29 CFR 1910.146 - Permit-required confined spaces.
(a)Scope and application. This section contains requirements for practices and procedures to protect employees in general industry from the hazards of entry into permit-required confined spaces. This section does not apply to agriculture, to construction, or to shipyard employment (parts 1928, 1926, and 1915 of this chapter, respectively).
Acceptable entry conditions means the conditions that must exist in a permit space to allow entry and to ensure that employees involved with a permit-required confined space entry can safely enter into and work within the space.
Blanking or blinding means the absolute closure of a pipe, line, or duct by the fastening of a solid plate (such as a spectacle blind or a skillet blind) that completely covers the bore and that is capable of withstanding the maximum pressure of the pipe, line, or duct with no leakage beyond the plate.
Confined space means a space that:
(1) Is large enough and so configured that an employee can bodily enter and perform assigned work; and
(3) Is not designed for continuous employee occupancy.
Double block and bleed means the closure of a line, duct, or pipe by closing and locking or tagging two in-line valves and by opening and locking or tagging a drain or vent valve in the line between the two closed valves.
Engulfment means the surrounding and effective capture of a person by a liquid or finely divided (flowable) solid substance that can be aspirated to cause death by filling or plugging the respiratory system or that can exert enough force on the body to cause death by strangulation, constriction, or crushing.
Entry means the action by which a person passes through an opening into a permit-required confined space. Entry includes ensuing work activities in that space and is considered to have occurred as soon as any part of the entrant's body breaks the plane of an opening into the space.
Entry permit (permit) means the written or printed document that is provided by the employer to allow and control entry into a permit space and that contains the information specified in paragraph (f) of this section.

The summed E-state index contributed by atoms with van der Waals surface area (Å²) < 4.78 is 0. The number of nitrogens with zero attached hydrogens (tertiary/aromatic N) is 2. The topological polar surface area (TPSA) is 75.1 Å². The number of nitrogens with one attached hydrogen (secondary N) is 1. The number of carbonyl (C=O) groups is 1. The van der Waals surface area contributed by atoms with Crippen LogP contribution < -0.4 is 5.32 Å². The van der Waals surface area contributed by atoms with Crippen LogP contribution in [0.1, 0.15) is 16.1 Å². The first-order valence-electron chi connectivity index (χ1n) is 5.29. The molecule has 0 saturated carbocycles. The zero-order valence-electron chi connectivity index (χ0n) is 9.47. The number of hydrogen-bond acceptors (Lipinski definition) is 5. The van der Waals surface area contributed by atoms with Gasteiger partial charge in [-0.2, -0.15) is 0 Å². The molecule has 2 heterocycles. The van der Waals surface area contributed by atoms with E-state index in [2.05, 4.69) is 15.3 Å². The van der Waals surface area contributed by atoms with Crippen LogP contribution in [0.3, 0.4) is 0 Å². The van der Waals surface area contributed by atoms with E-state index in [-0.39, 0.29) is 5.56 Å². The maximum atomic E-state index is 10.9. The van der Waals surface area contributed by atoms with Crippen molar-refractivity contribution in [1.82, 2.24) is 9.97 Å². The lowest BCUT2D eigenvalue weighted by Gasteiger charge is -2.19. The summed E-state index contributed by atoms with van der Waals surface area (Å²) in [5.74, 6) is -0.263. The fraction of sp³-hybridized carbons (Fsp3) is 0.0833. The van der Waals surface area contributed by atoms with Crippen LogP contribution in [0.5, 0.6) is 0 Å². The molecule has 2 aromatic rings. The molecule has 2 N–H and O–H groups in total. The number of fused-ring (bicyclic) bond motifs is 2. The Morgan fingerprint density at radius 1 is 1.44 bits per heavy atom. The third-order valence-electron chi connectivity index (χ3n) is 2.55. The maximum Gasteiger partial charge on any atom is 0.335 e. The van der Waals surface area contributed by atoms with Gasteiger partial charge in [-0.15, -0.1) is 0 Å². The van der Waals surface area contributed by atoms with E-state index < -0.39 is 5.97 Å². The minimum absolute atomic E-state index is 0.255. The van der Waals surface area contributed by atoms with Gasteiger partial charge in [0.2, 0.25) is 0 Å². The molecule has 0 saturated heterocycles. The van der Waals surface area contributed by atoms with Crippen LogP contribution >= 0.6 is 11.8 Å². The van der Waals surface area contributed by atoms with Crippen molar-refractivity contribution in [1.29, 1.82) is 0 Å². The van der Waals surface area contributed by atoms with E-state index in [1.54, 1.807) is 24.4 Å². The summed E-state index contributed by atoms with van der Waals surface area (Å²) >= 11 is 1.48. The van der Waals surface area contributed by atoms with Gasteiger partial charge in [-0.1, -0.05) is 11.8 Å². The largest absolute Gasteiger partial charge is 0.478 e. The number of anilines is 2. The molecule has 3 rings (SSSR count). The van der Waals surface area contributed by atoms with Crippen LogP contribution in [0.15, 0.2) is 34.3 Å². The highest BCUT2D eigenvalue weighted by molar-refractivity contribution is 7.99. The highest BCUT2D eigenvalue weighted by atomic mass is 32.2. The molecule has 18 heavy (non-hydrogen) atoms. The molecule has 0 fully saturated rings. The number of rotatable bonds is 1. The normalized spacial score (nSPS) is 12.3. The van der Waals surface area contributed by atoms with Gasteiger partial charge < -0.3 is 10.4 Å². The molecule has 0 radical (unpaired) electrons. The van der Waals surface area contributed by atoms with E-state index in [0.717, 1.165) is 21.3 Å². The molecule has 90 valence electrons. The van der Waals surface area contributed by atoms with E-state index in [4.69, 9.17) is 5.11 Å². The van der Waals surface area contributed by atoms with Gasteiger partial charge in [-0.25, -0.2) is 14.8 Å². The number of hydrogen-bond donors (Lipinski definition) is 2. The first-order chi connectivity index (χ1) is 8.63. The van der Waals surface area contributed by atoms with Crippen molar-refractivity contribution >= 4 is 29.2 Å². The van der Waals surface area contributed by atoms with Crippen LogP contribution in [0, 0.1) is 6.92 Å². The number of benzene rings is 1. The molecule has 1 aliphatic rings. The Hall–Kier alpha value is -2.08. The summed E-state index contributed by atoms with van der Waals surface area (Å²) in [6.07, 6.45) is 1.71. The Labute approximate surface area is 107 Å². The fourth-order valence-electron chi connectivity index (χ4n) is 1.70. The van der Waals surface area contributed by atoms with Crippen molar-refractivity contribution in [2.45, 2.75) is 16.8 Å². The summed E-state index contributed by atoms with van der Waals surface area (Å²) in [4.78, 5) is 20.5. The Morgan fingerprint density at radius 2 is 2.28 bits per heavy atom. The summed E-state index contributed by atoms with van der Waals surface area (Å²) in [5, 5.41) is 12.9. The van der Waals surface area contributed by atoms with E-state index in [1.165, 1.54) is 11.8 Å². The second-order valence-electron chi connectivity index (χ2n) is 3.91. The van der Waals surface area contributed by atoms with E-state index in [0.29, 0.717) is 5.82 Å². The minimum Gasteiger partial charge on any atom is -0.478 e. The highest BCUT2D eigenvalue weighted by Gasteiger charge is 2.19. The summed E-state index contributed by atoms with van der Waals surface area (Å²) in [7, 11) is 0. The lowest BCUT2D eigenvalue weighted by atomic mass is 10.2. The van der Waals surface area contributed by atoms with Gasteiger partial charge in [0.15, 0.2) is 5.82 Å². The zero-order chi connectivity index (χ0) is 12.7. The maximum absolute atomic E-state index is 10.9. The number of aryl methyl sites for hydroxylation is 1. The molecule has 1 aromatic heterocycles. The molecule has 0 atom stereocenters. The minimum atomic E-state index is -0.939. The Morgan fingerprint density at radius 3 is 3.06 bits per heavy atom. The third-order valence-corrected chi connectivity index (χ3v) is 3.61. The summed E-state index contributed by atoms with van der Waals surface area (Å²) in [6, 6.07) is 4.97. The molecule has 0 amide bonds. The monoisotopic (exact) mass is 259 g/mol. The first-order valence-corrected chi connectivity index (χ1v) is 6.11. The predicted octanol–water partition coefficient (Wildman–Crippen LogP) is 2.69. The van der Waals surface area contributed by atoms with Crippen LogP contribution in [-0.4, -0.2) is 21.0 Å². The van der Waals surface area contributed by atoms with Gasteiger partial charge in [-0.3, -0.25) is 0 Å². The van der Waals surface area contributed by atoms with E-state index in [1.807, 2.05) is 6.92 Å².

Entry supervisor means the person (such as the employer, foreman, or crew chief) responsible for determining if acceptable entry conditions are present at a permit space where entry is planned, for authorizing entry and overseeing entry operations, and for terminating entry as required by this section.
An entry supervisor also may serve as an attendant or as an authorized entrant, as long as that person is trained and equipped as required by this section for each role he or she fills. Also, the duties of entry supervisor may be passed from one individual to another during the course of an entry operation.
Hazardous atmosphere means an atmosphere that may expose employees to the risk of death, incapacitation, impairment of ability to self-rescue (that is, escape unaided from a permit space), injury, or acute illness from one or more of the following causes:
(2) Airborne combustible dust at a concentration that meets or exceeds its LFL;
This concentration may be approximated as a condition in which the dust obscures vision at a distance of 5 feet (1.52 m) or less.
(3) Atmospheric oxygen concentration below 19.5 percent or above 23.5 percent;
(4) Atmospheric concentration of any substance for which a dose or a permissible exposure limit is published in subpart G, Occupational Health and Environmental Control, or in subpart Z, Toxic and Hazardous Substances, of this part and which could result in employee exposure in excess of its dose or permissible exposure limit;
An atmospheric concentration of any substance that is not capable of causing death, incapacitation, impairment of ability to self-rescue, injury, or acute illness due to its health effects is not covered by this provision.
(5) Any other atmospheric condition that is immediately dangerous to life or health.
For air contaminants for which OSHA has not determined a dose or permissible exposure limit, other sources of information, such as Material Safety Data Sheets that comply with the Hazard Communication Standard, § 1910.1200 of this part, published information, and internal documents can provide guidance in establishing acceptable atmospheric conditions.
Hot work permit means the employer's written authorization to perform operations (for example, riveting, welding, cutting, burning, and heating) capable of providing a source of ignition.